natural deduction metalanguage, practical foundations
type theory (dependent, intensional, observational type theory, homotopy type theory)
computational trinitarianism =
propositions as types +programs as proofs +relation type theory/category theory
The flavor of (classical) modal logic called $S4$ is (classical) propositional logic equipped with a single modality usually written “$\Box$” subject to the rules that for all propositions $p, q \colon Prop$ we have
$\Box K \colon \Box(p \to q) \to (\Box p \to \Box q)$ (K modal logic)
$\Box T \colon \Box p \to p$ (T modal logic)
$\Box 4 \colon \Box p \to \Box \Box p$. (S4 modal logic)
(in addition in S5 modal logic one adds: $\lozenge p \to \Box \lozenge p$).
Traditionally the canonical interpretation of the Box operator is that $\Box p$ is the statement that “$p$ is necessarily true.” (The de Morgan dual to the necessity modality is the “possibility” modality.) Then the interpretation of $\Box 4$ is that “If $p$ is necessarily true then it is necessarily necessarily true.” S4 modal logic appears in many temporal logics.
If instead of a single Box operator one considers $n \in \mathbb{N}$ box operators $\Box_i$ of this form, the resulting modal logic is denoted $S4(n)$. Here $\Box_i p$ is sometimes interpreted as “the $i$th agent knows $p$.”
In intuitionistic (or constructive) Modal Logic, one does not expect the possibility modality to be dual to the necessity modality, necessarily. Alex Simpson has written in his thesis the most used constructive modal logic system, but other systems exist.
The models for T modal logic corresponded to Kripke frames where each relation $R_i$ is reflexive.
For $S4$ modal logic they are furthermore transitive.
$S4_{(m)}\vdash \phi \Rightarrow \mathcal{S}4(m)\models \phi.$
(We show this for $m = 1$.)
Suppose that $\mathfrak{M}= ((W,R),V)$ where $R$ is a reflexive transitive relation on $W$. We have to check that $\mathfrak{M}\models (4)$.
Suppose $\mathfrak{M},w\models K p$, then, for every $t$ with $R w t$, we have $\mathfrak{M},t\models p$. Now suppose we seek to check that $\mathfrak{M},w\models K K p$ so we have $t$ with $R w t$ and want $\mathfrak{M},t\models K p$, so we look at all $u$ with $R t u$ and have to see if $\mathfrak{M},u\models p$, but as $R w t$ and $R t u$ hold then $R w u$ holds, since $R$ is transitive, and we then know that $\mathfrak{M},u\models p$.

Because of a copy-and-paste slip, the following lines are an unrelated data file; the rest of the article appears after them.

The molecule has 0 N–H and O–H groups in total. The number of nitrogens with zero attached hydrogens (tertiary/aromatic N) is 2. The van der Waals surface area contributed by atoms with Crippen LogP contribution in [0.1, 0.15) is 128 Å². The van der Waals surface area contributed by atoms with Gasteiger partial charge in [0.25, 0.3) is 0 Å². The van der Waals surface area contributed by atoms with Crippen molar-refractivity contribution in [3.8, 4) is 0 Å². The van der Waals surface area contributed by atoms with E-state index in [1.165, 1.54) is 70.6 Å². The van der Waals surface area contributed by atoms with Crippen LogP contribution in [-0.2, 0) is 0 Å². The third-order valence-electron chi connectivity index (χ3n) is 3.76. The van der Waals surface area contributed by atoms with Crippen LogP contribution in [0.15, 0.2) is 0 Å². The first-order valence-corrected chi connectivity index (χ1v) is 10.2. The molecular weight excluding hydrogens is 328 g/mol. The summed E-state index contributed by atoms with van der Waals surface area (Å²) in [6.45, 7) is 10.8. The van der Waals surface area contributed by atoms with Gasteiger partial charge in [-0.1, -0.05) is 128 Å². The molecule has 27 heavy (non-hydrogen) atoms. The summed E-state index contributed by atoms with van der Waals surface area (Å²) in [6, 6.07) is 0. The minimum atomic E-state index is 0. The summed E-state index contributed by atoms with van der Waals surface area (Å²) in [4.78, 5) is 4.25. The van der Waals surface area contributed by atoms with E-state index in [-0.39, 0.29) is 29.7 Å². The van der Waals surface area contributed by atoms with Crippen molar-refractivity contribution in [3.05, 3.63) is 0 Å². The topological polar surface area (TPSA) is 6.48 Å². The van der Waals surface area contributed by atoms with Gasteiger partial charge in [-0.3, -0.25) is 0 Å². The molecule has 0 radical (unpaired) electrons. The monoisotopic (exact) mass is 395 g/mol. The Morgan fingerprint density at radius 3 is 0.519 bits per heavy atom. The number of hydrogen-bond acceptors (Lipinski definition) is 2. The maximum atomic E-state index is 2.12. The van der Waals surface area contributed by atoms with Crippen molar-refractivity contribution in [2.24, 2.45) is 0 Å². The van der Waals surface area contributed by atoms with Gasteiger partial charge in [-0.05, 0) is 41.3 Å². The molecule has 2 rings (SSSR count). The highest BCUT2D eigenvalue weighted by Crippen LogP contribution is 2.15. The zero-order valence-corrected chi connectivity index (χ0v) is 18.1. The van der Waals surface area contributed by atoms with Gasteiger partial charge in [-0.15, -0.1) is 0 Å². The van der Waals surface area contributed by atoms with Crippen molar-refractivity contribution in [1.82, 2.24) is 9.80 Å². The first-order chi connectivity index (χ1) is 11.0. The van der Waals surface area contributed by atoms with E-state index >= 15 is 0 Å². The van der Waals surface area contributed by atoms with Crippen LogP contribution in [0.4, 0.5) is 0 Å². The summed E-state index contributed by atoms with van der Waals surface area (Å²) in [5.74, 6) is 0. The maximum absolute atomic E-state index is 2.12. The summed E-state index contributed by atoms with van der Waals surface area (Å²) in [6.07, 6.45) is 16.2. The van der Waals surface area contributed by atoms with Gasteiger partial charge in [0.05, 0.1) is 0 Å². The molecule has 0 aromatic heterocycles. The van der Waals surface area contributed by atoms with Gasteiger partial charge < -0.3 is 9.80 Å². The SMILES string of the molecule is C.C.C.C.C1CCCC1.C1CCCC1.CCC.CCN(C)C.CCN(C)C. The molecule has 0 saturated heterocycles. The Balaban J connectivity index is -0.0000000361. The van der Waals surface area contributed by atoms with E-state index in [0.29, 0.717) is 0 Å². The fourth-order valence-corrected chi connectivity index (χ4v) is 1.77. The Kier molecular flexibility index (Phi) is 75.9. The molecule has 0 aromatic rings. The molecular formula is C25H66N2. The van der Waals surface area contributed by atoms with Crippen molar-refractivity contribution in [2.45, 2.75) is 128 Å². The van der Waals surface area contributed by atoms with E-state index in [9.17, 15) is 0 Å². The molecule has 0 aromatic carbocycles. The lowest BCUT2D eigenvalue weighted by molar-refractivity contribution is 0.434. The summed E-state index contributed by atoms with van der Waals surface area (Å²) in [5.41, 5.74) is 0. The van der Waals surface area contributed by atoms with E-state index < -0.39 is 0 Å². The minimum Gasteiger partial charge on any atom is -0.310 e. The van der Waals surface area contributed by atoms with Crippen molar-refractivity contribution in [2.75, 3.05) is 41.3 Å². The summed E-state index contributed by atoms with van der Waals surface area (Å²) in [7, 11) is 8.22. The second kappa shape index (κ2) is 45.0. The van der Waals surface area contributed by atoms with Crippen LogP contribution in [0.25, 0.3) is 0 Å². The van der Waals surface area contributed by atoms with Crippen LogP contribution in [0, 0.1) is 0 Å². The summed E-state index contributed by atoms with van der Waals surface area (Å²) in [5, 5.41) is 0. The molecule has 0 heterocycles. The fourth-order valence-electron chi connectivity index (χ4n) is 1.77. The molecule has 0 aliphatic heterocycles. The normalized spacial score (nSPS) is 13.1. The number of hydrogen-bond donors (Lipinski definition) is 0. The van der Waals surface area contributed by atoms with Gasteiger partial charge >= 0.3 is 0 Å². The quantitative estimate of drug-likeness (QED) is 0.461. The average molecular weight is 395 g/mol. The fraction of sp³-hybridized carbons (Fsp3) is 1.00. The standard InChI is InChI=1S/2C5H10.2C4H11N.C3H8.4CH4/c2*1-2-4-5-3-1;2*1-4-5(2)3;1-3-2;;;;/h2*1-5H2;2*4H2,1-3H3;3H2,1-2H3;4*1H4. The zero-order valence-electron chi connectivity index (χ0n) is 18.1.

The terminology “S4” in modal logic originates with:
The “possible worlds” Kripke semantics of S4 originates with:
See also:
A natural deduction-formulation and making explicit the modal operator as a comonad:
Gavin M. Bierman, Valeria de Paiva, Intuitionistic necessity revisited, School of Computer Science research reports-University of Birmingham CSR (1996) [researchgate, pdf]
Gavin M. Bierman, Valeria de Paiva, On an Intuitionistic Modal Logic Studia Logica 65 (2000) 383–416 [doi:10.1023/A:1005291931660, pdf]
Satoshi Kobayashi, Monad as modality, Theoretical Computer Science 175 1 (1997) 29-74 [doi:10.1016/S0304-3975(96)00169-7]
Natasha Alechina, Michael Mendler, Valeria de Paiva, Eike Ritter: Categorical and Kripke Semantics for Constructive S4 Modal Logic, in Computer Science Logic. CSL 2001 Lecture Notes in Computer Science 2142, Springer (2001) 292 [doi:10.1007/3-540-44802-0_21]
See also:
More on $S4$, $S5_{(m)}$ and their applications in Artificial Intelligence can be found in
General books on modal logics which treat these logics thoroughly in the general context include
Patrick Blackburn, M. de Rijke and Yde Venema, Modal Logic, Cambridge Tracts in Theoretical Computer Science, vol. 53, 2001.
Marcus Kracht, Tools and Techniques in Modal Logic, Studies in Logic and the Foundation of Mathematics, 142, Elsevier, 1999.
Last revised on March 8, 2024 at 11:33:20. See the history of this page for a list of all contributions to it.